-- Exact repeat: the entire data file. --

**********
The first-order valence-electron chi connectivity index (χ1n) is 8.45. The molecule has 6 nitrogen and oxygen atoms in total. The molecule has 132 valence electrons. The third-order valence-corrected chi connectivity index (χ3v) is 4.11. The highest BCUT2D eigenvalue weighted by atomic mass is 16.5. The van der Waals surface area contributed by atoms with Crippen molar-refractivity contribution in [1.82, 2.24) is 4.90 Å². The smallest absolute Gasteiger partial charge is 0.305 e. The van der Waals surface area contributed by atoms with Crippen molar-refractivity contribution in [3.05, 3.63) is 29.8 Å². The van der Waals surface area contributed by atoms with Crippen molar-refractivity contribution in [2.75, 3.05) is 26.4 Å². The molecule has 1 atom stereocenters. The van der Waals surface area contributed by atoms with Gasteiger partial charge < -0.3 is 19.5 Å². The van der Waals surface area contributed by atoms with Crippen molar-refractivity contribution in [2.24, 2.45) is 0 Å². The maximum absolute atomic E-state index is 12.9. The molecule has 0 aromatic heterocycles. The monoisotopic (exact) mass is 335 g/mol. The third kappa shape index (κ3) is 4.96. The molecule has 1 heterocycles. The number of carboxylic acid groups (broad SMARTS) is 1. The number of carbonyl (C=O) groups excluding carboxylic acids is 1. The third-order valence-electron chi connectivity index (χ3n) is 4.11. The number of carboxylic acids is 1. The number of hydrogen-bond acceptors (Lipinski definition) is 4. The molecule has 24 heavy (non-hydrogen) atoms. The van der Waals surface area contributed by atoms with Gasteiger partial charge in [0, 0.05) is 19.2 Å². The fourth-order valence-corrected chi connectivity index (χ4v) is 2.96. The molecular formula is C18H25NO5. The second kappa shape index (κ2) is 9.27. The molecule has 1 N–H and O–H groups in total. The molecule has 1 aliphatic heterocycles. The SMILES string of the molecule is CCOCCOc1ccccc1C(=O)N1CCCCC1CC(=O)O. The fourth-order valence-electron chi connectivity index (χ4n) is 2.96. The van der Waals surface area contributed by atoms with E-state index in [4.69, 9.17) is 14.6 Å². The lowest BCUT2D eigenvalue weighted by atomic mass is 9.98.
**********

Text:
The first-order valence-electron chi connectivity index (χ1n) is 8.45. The molecule has 6 nitrogen and oxygen atoms in total. The molecule has 132 valence electrons. The third-order valence-corrected chi connectivity index (χ3v) is 4.11. The highest BCUT2D eigenvalue weighted by atomic mass is 16.5. The van der Waals surface area contributed by atoms with Crippen molar-refractivity contribution in [1.82, 2.24) is 4.90 Å². The smallest absolute Gasteiger partial charge is 0.305 e. The van der Waals surface area contributed by atoms with Crippen molar-refractivity contribution in [3.05, 3.63) is 29.8 Å². The van der Waals surface area contributed by atoms with Crippen molar-refractivity contribution in [2.75, 3.05) is 26.4 Å². The molecule has 1 atom stereocenters. The van der Waals surface area contributed by atoms with Gasteiger partial charge < -0.3 is 19.5 Å². The van der Waals surface area contributed by atoms with Crippen molar-refractivity contribution in [2.24, 2.45) is 0 Å². The maximum absolute atomic E-state index is 12.9. The molecule has 0 aromatic heterocycles. The monoisotopic (exact) mass is 335 g/mol. The third kappa shape index (κ3) is 4.96. The molecule has 1 heterocycles. The number of carboxylic acid groups (broad SMARTS) is 1. The number of carbonyl (C=O) groups excluding carboxylic acids is 1. The third-order valence-electron chi connectivity index (χ3n) is 4.11. The number of carboxylic acids is 1. The number of hydrogen-bond acceptors (Lipinski definition) is 4. The molecule has 24 heavy (non-hydrogen) atoms. The van der Waals surface area contributed by atoms with Gasteiger partial charge in [0, 0.05) is 19.2 Å². The fourth-order valence-corrected chi connectivity index (χ4v) is 2.96. The molecular formula is C18H25NO5. The second kappa shape index (κ2) is 9.27. The molecule has 1 N–H and O–H groups in total. The molecule has 1 aliphatic heterocycles. The SMILES string of the molecule is CCOCCOc1ccccc1C(=O)N1CCCCC1CC(=O)O. The fourth-order valence-electron chi connectivity index (χ4n) is 2.96. The van der Waals surface area contributed by atoms with E-state index in [4.69, 9.17) is 14.6 Å². The lowest BCUT2D eigenvalue weighted by atomic mass is 9.98.